Located in East Hampton, Grey Gardens used to belong to “Big Edie,” and “Little Edie” Beale: the aunt and cousin of Jacqueline Kennedy Onassis. The house had been long-neglected before journalist/writer Sally Quinn and her husband, Ben Bradlee, executive editor of the Washington Post, decided to take on the major challenge of renovating it.

In Sally's words: “When I first stepped inside, the cat smell was overpowering. The floor was part dirt. The ceiling was caving in. Raccoons peered at me through the rafters. Some twenty cats scurried as we entered each room. Still I thought it was the prettiest house I had ever seen.”

“We returned to the living room, stepping carefully over the rotting boards. I touched the keys on the grand piano and it collapsed. “Little Edie” didn’t seem to notice. She did a waltz in the middle of the living room, and when she finished, she waved her arms magnanimously and said, “All it needs is a little paint.”

Sally went back. This time with Ben. Even though Ben is allergic to cats and on his first visit his eyes were streaming and he couldn’t breathe, they decided to take on the challenge.

“I arrived in East Hampton to close the sale of the house. I ventured into the attic for the first time, to find everyone’s fantasy—a treasure trove of objects from a bygone era, unused for half a century. There was almost enough of everything to furnish the entire house. It was a true archaeological expedition, unearthing things that painted a perfect picture of the twenties and thirties. Everything I opened took me through the looking glass to discover another world—one of wealth and privilege, of travels and calling cards, of servants and beautiful clothes and, most of all, of a leisure that doesn’t exist in many lives today.”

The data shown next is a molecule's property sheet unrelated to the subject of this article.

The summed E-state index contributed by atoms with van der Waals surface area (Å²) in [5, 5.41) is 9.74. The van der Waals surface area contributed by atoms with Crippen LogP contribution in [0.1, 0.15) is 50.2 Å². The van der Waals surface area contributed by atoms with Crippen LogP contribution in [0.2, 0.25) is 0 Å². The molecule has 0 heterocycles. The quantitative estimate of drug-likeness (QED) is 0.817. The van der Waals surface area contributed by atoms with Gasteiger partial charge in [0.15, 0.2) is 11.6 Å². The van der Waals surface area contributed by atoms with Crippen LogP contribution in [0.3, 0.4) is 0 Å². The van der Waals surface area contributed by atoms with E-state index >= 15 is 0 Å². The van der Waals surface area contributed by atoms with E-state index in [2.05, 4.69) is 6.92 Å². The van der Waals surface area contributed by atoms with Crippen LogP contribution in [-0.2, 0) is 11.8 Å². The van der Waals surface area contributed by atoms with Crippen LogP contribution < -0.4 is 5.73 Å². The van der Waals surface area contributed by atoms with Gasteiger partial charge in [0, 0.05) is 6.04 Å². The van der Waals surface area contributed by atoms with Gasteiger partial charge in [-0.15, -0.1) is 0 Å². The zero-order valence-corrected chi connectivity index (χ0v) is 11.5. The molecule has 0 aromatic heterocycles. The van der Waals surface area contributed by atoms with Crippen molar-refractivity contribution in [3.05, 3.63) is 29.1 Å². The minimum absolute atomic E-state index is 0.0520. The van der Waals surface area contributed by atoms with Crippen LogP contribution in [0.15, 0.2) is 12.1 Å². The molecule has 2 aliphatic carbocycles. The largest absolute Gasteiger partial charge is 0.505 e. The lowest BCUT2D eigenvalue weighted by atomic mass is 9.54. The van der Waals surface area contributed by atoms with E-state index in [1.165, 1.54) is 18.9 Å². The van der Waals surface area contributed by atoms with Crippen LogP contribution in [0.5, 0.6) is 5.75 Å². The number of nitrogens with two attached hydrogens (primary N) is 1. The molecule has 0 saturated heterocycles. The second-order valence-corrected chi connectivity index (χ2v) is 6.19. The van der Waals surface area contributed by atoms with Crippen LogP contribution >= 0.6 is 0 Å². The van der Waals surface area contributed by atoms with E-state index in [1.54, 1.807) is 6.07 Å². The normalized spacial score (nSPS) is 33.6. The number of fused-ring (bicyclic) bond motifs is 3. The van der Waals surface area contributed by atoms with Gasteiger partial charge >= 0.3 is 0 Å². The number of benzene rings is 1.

Architect E. L. Futterman and builder Robert Langman took care of the intensive restoration of the turn-of-the-century house.




In the entrance hall: like much of the furniture throughout, the table and side chair were among the treasures found in the attic. The pencil drawing depicts Grey Gardens years ago. Hemp floor matting.


Other attic finds included the chaise longues, brass lamps and wicker tables and chairs in the living room.


Sally Quinn comments, “All of the colors and chintzes I chose were to complement the garden, since it was the garden I used as the theme for my decorating scheme.”


The Bradlees collect old newspaper posters, one of which, in the living room, is a turn-of-the-century French example.




A part of the large kitchen is given over to a sitting area. The stove—a new one—resembles the antique version it replaced.


Master bedroom. The bed was also found in the attic.


When the secret garden was finally cleared of debris, it revealed, says Sally Quinn, “wonderful zany stucco Italianate walls, with a rotting pergola and a crumbling thatch-roofed cottage. It took cranes to lift bulldozers inside the wall—once we found it—to accomplish the clearing. “The garden, of course, was the whole point of the house, the reason for its name.”
The rebuilt thatch-roofed cottage is a child’s playhouse.


One of the entrances to the secret garden.

Photography by Peter Vitale.
All images and information from here.

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